We hope you get the weather you want!

 

NOAA

The NOAA just released a 55-60% chance of another La Niña happening. The article was just released on September 14th. Does this sway your predictions at all?

no swing, no sway here . . .

No, Chris, NOAA’s forecast does not move us at all. Our forecast was released with the Almanac in late August (and in stores across the US and Canada now, as well as at Almanac.com/store). We pay attention—that is, read—NOAA’s forecast because, let’s face it: We want to see how we stack up, especially given that our forecasts were made last January and February.

We’ll watch to see who gets it right.

End of March / Early April 2018

Spring 2017 in NY was very warm. Wondering if spring 2018 will be the same.

NY in spring...

Well, New York is a complicated area. In the Manhattan/Long Island area (and a few points beyond; Region 2), it will be rainy, with near-normal temps. In upstate, Albany and north and somewhat west (Region 1), it will be rainy, with near-normal temps. In Buffalo/Syracuse area (Region 6), it will be warmer and drier than normal. And in the triangle that embraces Elmira (Region 3), it will be rainier and cooler than normal.

It all becomes clear on the various pages…

Fall and Wunter

What will the Fall and Winter be like is Sheridan
Wy?

WRONG PREDICTION

In last year's almanac, you predicted "above normal" temperatures for the Intermountain region where I live. They were FAR below normal for 3 months. You also predicted mainly "above average" precipitation for our Summer, and it was one of the driest on record, with huge wildfires burning everywhere.
I can only hope you are wrong again this year.

re: Wrong Prediction

... well, LA - DEE - FRICKIN' - DAH ! ... hey, Almanac Readers, I'm old-n-grey, an' I don't see to good ... - is that GOD, over there, gripin' about yer weather forecast ?! ... just had to throw a little Chris Farley into this reply ... hey, nobody's right all the time, Ed ... - you, me, the readers, the Almanac folks ... - it's no biggie ... we're all human ... dont let it get ya down ... :)

Winter

I am excited to see the prediction for 2017/18 as I love Winter, and cold temps and snow! We didn't get much last year and I was so disappointed. We live just 40 minutes west of Peoria, Illinois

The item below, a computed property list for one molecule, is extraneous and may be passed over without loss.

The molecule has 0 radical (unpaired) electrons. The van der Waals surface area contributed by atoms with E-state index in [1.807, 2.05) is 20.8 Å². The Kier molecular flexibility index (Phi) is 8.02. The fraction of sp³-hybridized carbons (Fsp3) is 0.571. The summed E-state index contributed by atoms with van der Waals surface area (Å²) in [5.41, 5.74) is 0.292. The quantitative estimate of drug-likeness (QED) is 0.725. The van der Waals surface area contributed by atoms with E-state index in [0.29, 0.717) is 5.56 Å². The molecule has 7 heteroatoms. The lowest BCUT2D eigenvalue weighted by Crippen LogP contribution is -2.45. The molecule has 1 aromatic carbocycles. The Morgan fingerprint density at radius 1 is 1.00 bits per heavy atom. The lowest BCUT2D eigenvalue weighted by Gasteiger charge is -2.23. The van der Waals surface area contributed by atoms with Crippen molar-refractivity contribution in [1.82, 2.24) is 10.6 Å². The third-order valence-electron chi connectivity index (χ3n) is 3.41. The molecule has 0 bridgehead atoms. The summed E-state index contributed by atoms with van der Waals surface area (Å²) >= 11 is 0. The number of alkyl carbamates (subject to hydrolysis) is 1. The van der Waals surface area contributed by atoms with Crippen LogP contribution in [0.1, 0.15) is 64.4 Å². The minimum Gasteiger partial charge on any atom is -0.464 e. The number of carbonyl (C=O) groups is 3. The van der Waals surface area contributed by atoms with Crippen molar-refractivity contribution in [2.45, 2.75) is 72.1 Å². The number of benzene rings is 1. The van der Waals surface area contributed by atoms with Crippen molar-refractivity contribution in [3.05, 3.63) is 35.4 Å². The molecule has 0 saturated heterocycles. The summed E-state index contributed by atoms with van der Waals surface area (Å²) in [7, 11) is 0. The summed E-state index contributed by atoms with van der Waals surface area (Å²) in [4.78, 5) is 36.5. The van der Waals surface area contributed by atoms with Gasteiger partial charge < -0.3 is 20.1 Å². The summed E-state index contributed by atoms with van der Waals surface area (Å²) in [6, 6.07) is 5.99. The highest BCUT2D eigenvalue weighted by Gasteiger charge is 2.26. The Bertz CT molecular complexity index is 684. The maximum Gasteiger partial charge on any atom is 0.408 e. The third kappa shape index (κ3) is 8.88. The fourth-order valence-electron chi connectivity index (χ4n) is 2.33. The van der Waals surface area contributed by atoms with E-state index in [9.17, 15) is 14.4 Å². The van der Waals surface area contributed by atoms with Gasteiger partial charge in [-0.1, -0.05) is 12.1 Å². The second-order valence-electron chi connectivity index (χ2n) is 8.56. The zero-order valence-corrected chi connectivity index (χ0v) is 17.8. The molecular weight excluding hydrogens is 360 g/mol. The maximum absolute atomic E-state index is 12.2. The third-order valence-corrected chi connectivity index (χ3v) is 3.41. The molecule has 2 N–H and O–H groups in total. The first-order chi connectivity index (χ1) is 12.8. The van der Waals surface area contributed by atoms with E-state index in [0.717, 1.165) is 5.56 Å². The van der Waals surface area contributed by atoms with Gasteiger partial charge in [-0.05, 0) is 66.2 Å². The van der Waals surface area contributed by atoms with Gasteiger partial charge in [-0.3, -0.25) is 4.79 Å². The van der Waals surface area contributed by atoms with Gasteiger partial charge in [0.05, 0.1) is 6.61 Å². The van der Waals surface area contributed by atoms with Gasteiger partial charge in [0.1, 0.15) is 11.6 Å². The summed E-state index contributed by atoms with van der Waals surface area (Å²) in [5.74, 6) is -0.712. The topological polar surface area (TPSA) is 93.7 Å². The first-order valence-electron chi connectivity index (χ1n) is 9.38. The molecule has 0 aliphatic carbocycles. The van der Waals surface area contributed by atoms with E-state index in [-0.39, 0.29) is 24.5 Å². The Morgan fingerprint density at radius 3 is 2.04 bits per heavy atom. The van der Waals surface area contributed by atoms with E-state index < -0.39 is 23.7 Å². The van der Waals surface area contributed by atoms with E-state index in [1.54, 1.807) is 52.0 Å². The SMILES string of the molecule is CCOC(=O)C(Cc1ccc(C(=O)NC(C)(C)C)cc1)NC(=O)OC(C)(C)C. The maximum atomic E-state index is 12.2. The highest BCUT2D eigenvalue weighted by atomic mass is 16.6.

Northeast Snow

Will The Northeast (I live in NJ) get more snowstorms and icestorms this winter?

Cold winter & snow in Mt. Laurel, NJ

Hi!
We hardly had any snow last winter & the temperatures were above average. Can you tell me what to expect? I Love the snow & roaring fire in the fireplace, while sipping some Hot Chocolate! (or a glass of wine) Romantic, I know! Please let me know if I'll have some romantic nights from Thanksgiving to Valentines Day!
Gerrie

2017-2018 winter wind forecast

In 2017-2018 winter forecast for the Rocky Mountain region, I was wondering if the winter the winds be calmer or worse than last winter?

Windy weather?

We do not predict wind conditions. In fact, this may be the first question about a wind forecast. We can offer a couple of observations: During El Nino, surface winds across the tropical Pacific are weaker, and during La Nina they are stronger. (The LA Times has reported extremely high winds during La Nina.)

Now, you reference the Rocky Mountain region. We do not have a designated Rocky Mountain region, but we forecast for the Intermountain Region on the west of the Rockies and several regions on the east of the Rockies. If you are on the west of the Rockies/Continental Divide, you may experience stronger winds because the winds across North America are prevailing westerlies. Last winter, we had a moderate La Nina…so that may be the reason you had to hold on to your hat. We are predicting a moderate El Nino this winter. (Remember these are theories on broad generalizations; other factors are at play as well.)